VIZIO CT14-A4 Review and Ratings

Introduction & Design
Five months ago, we marked HDTV maker Vizio's entry into the PC market with a review of the CT14-A2 Thin + Light ultrabook—and concluded our writeup of that $1,099 Intel Core i7 portable by suggesting that, for most users, the adequately Core i5-powered CT14-A1 might be a better deal at $849.

Now we've got our hands on the A1's successor, the Vizio CT14-A4. Still priced at $849, the new ultrabook differs from the original in two ways: it comes with Windows 8 instead of Windows 7 preinstalled, and it features revamped touch pad hardware and software to address some gripes about the first generation's input experience.

It does not, however, feature a touch screen as up-to-the-minute Windows 8 ultrabooks like the Sony VAIO T Series 13 and HP Envy TouchSmart 4t-1100$826.54 at HP Direct do. That, along with a choice of AMD or Intel processing power, is coming in the spring 2013 lineup that Vizio unveiled at CES, so it makes it hard to recommend buying the CT14-A4 right away: You may want to hold out for the touch-screen model, or at least see if the arrival of the latter brings a price cut for the non-touch Vizio.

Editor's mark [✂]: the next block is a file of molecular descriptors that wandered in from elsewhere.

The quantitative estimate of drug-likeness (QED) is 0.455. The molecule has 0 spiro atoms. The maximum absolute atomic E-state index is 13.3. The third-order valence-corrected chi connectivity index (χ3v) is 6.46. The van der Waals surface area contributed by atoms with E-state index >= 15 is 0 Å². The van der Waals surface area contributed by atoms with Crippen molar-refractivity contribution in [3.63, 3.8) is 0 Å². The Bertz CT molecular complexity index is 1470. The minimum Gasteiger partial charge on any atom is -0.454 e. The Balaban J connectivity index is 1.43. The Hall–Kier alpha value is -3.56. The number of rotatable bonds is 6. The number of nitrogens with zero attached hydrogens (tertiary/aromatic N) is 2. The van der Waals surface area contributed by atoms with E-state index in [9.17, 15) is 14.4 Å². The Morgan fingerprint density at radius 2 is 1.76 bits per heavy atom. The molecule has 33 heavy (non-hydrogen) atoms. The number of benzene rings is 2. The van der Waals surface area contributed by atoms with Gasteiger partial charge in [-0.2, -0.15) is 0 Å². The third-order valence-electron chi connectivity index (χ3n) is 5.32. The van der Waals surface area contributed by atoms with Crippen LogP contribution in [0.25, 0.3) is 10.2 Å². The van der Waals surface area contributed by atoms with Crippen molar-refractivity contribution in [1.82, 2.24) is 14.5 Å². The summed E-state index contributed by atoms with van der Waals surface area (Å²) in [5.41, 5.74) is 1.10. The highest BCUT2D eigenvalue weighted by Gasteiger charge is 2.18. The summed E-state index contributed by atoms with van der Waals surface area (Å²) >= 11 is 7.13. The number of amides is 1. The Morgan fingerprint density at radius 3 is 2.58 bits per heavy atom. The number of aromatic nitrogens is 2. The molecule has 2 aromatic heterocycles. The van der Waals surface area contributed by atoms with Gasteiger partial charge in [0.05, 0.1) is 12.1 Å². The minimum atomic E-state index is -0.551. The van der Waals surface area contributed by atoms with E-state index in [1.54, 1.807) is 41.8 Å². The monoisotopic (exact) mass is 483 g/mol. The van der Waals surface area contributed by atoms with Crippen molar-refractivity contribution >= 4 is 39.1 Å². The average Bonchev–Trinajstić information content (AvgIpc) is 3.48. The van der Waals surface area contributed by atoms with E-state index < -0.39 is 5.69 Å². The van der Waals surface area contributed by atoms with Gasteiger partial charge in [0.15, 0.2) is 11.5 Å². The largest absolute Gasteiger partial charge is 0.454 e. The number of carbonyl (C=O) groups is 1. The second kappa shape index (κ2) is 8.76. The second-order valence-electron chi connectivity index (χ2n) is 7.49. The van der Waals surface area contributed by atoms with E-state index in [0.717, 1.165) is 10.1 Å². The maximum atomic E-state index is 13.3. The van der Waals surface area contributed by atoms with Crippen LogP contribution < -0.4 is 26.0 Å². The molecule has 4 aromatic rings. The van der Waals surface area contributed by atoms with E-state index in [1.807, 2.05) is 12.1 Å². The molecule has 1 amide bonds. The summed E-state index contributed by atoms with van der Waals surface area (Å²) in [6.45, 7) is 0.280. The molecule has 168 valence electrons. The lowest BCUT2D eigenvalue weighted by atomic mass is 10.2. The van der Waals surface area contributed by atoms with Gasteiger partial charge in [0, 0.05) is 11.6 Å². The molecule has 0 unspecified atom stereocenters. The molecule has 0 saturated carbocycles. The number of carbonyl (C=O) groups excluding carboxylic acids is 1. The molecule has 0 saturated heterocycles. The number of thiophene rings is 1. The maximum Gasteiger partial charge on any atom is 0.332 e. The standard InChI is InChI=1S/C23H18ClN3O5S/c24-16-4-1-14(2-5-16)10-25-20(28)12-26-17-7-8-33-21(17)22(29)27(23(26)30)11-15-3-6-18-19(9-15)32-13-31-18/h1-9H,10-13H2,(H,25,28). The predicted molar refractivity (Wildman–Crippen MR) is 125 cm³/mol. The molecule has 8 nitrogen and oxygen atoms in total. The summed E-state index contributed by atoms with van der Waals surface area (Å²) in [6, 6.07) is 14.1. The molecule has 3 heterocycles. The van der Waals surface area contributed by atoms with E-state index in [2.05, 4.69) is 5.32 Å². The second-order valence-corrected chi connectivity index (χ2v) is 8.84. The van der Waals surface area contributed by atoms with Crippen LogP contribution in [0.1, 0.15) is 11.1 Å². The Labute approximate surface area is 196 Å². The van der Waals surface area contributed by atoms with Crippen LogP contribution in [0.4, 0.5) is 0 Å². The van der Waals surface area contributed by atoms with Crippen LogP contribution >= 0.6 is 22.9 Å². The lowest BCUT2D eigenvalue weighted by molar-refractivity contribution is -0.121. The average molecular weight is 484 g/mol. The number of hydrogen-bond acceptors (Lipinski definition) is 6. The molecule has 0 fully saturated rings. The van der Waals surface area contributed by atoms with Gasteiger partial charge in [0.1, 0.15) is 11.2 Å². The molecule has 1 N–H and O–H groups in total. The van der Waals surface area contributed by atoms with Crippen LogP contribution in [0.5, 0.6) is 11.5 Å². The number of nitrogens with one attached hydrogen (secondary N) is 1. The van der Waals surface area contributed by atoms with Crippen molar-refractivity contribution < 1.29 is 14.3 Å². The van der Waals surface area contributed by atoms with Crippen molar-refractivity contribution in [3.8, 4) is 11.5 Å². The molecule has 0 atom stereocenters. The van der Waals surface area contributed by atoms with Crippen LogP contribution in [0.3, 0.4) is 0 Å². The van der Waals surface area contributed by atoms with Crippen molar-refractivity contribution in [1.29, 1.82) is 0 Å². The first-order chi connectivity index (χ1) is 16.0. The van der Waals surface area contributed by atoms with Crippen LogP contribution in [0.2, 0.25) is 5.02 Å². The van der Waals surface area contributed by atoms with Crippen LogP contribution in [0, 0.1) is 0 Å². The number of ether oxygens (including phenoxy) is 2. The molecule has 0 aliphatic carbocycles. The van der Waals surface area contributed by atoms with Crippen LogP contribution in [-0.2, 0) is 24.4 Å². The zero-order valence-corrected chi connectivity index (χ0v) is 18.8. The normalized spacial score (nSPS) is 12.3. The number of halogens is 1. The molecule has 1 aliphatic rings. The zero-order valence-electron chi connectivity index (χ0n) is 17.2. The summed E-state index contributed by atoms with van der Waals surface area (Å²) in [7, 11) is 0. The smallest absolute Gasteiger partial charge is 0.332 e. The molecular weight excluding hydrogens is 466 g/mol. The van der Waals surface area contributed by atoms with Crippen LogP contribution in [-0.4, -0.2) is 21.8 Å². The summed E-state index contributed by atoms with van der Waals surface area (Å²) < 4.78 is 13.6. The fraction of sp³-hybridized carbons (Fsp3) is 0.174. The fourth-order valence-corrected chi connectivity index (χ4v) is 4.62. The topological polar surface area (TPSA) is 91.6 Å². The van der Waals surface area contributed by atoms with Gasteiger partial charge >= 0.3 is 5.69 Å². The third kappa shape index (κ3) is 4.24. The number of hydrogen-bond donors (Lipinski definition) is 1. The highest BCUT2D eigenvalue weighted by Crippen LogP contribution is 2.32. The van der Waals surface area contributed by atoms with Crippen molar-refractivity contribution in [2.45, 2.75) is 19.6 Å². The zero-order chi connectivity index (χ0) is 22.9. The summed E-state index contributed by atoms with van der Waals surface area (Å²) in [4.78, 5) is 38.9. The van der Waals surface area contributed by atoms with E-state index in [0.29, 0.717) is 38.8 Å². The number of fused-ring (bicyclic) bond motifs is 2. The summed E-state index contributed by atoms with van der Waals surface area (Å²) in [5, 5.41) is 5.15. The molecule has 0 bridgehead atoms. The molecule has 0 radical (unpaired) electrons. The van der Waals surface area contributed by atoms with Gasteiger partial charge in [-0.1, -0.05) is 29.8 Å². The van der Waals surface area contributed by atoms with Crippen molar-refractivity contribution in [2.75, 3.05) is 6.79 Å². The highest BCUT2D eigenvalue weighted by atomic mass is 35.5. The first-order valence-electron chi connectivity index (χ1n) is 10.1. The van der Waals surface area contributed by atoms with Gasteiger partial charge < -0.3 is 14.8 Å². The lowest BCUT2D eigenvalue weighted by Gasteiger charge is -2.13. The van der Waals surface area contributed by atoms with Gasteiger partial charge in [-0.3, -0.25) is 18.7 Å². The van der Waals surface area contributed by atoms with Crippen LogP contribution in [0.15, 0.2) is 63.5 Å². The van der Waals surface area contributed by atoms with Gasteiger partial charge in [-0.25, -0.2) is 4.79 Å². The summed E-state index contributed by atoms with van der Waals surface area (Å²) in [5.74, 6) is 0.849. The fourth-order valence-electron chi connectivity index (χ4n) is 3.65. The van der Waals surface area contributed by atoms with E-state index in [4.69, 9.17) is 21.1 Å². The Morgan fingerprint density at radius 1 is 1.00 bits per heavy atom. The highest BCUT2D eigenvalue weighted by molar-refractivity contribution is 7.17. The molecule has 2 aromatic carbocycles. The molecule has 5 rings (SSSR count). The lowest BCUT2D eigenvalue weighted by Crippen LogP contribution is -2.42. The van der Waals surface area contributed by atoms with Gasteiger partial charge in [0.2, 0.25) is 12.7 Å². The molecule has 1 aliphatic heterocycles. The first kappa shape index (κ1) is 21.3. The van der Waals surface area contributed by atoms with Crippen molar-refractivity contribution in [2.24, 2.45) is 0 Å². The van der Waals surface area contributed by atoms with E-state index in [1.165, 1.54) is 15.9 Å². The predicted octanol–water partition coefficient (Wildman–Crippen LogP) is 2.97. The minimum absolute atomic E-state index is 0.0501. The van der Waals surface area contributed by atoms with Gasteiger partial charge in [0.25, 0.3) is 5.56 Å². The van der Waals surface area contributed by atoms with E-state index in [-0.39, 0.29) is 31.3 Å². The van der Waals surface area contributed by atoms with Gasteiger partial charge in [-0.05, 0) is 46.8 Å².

Vizio is known for value in the HDTV market, and the company has carried that tradition into the ultrabook and all-in-one desktop space. Most under-$900 Windows ultrabooks feature 13.3-inch screens with 1,366x768 resolution, along with a fair share of plastic in their construction. The CT14-A4 Thin + Light flaunts a 14-inch display with 1,600x900 resolution, and takes after Apple's MacBook Air with sleek anodized aluminum unibody design. Its stainless-steel-appliance look is punctuated by an illuminated Vizio logo on the lid and by grippable black soft-touch paint on the bottom.

As we said of the CT14-A2, the Vizio ultrabook looks like a cross between the wedge-profiled MacBook Air and slab-sided MacBook Pro. Its sleek sides are decorated by the bare minimum number of ports: on the left a USB 3.0 port and a headphone/microphone jack, on the right a second USB 3.0 port and an HDMI video output. Unfortunately, that's it—while there's 802.11n Wi-Fi and Bluetooth, there's no wired Ethernet port for old-school network connections or VGA port for old-school monitors and projectors. Worse, there's no memory-card slot.

At 3.4 pounds, the Vizio is a few ounces heavier than our ideal for an ultrabook, but not so heavy you'll notice while toting your briefcase around town (and again, that's with a 14- instead of 13.3-inch display). The laptop measures 13.4x0.7x9.1 inches.

To read more of this article, please click here.